This is part of a series of posts on distributed renewable energy that will be posted to Grist. It originally appeared on Energy Self-Reliant States, a resource of the Institute for Local Self-Reliance’s New Rules Project.
In less than a month, solar energy projects will see the stimulus-funded cash grant in lieu of the 30 percent tax credit expire. The change back to tax-credit-financed projects provides a revealing look at the disadvantages of energy incentives based on the tax code, thanks especially to a recent New York Times story about the shift. (For more on this subject, see “Why tax credits make lousy renewable energy policy.”)
First, tax credits induce prospective solar energy owners to sell their stake in the project to a financier who has the necessary tax liability. They still get solar, but not ownership:
Few commercial owners could come up with the capital expenditure necessary without the help of the 30 percent Treasury grant, said Jamie Hahn, a managing director at Solis Partners, a solar developer based in Manasquan, N.J. He said that after Congress established the grant program, the market for solar installations on commercial buildings changed from one in which the installations were mostly owned by investors, who then sold power back to building owners, to one where the business owners themselves did the installations.
“Prior to the cash grant coming out, about 70 percent of large-scale commercial solar projects were owned by third-party investors,” he said. “The cash grant made it feasible for actual building owners and companies themselves to own the solar assets.” [Emphasis mine.]
The difference isn’t just qualitative: the owner is the financial winner. Half or more of a project’s revenue accrues to a third party when a project developer requires an equity partner to use the tax credit. A residential solar lease is a good example. One company operating in Colorado provides a solar lease on a 5.25 kilowatt system for $5,000 upfront. Counting tax credits, the state rebate, and lease payments, only about 40 percent of the project’s revenue will accrue to the homeowner, with 60 percent to the leasing company.
Whoever owns the system gets the most benefit, Mr. Hahn said. With federal, state and local subsidies, he said, the investment in a solar system can be extremely attractive. It can even generate income for the business, while locking in or providing free electricity for the 25 years the systems are typically under warranty.
It’s not just the owner who benefits when projects don’t require complex partnerships to get tax credits, but also ratepayers. As noted in a previous post, tax equity partnerships increase transaction costs, making solar power more expensive.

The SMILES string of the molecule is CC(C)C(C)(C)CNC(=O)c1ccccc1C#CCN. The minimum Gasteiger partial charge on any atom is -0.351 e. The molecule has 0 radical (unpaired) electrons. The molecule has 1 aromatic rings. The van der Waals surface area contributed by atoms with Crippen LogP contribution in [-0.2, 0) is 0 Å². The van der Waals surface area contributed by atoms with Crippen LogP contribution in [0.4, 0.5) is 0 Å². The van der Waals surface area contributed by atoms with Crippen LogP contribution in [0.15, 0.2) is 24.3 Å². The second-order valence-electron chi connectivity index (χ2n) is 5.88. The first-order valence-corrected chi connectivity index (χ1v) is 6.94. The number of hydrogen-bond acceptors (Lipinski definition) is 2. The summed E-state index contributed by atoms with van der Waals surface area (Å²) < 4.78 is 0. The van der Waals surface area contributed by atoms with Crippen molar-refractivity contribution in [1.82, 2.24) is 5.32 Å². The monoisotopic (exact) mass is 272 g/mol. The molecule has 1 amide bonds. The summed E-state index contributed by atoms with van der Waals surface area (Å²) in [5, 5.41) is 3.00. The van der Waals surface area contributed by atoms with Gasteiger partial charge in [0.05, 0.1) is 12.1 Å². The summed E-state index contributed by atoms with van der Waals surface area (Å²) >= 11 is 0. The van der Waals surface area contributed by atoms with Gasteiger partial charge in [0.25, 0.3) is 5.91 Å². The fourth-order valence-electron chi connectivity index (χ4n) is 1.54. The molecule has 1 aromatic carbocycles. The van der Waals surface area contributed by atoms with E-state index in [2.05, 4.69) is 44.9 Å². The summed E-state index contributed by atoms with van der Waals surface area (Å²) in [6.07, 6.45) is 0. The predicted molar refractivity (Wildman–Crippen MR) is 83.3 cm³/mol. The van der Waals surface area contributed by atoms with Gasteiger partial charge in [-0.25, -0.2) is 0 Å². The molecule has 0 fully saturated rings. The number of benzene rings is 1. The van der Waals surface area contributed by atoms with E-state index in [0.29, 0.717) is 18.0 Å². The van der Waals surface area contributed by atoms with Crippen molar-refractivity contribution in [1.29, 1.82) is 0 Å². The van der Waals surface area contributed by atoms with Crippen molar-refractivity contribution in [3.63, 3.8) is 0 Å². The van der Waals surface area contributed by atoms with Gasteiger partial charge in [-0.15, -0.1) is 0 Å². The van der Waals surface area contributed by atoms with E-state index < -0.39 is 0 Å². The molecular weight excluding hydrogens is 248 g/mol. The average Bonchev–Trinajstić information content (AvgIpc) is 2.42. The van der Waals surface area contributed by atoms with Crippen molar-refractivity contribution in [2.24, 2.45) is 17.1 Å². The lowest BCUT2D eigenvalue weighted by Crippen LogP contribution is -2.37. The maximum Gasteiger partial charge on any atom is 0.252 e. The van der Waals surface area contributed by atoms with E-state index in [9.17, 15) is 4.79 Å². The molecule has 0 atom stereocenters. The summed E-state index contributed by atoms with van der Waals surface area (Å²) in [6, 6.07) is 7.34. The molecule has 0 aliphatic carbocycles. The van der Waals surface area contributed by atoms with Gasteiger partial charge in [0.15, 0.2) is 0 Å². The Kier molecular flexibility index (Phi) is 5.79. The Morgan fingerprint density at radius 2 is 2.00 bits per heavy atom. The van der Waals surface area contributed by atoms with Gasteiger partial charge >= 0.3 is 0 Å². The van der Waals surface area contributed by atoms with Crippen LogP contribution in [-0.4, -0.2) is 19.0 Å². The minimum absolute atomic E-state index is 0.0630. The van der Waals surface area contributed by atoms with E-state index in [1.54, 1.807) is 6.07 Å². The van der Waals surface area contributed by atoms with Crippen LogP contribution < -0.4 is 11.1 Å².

It doesn’t stop with owners or ratepayers. Communities or even states looking to boost their clean energy portfolio lose out on economic benefits. Locally owned projects provide one to three times the economic impact of absentee owned projects. Referencing our earlier example, a solar lease will send more than half of the local revenue away, reducing the economic impact by a multiplier, whereas local ownership would keep most revenues local.
There are ways to improve the incentives for renewable energy, included in the latest attempt to extend the grant program (and also discussed in our 2008 report “Broadening Wind Energy Ownership by Changing Federal Incentives“). The Reid-Baucus bill for extending middle-class tax cuts offers a one year extension of the stimulus cash grant program, but converted to a refundable tax credit. This would offer a similar value to a cash grant but allow for broader participation in renewable energy projects than with the traditional tax credit.
The Reid-Baucus bill has another beneficial provision:
The outright ban on ownership by governmental entities and tax-exempts would be lifted. Instead, governments could receive the “credit” as could tax exempts (so long as they treated income from the facility as [unrelated business taxable income]).
Government and non-profit ownership could make a big difference in the local economic impact, since the former is often local by definition and the latter tends to have a mission to serve the local community.
Even better than a refundable tax credit would be an all-in cash payment for electricity from renewable systems, as is seen with a feed-in tariff. Not only does this reduce transaction costs, but it also pays for performance (on a per kilowatt-hour basis) rather than provide cash upfront. The feed-in tariff policy has been responsible for half the world’s wind power and three-quarters of the world’s solar power.
Note: Republicans filibustered the Reid-Baucus proposal on Saturday, effectively blocking both the refundable tax credit and ending the exemption for government and non-profit ownership. (Hat tip to Midwest Energy News.)
Solar leasing may be poor local economic development, but it’s not a bad deal for individuals. In the leasing example used above, the homeowner would have a 21 percent (inflation-adjusted) internal rate of return for a 25-year lease but a 7 percent IRR on 25 years of ownership. Of course, full ownership also means being responsible for a likely inverter replacement, as well as potentially receiving revenue for many years after the expiration of a 25-year lease.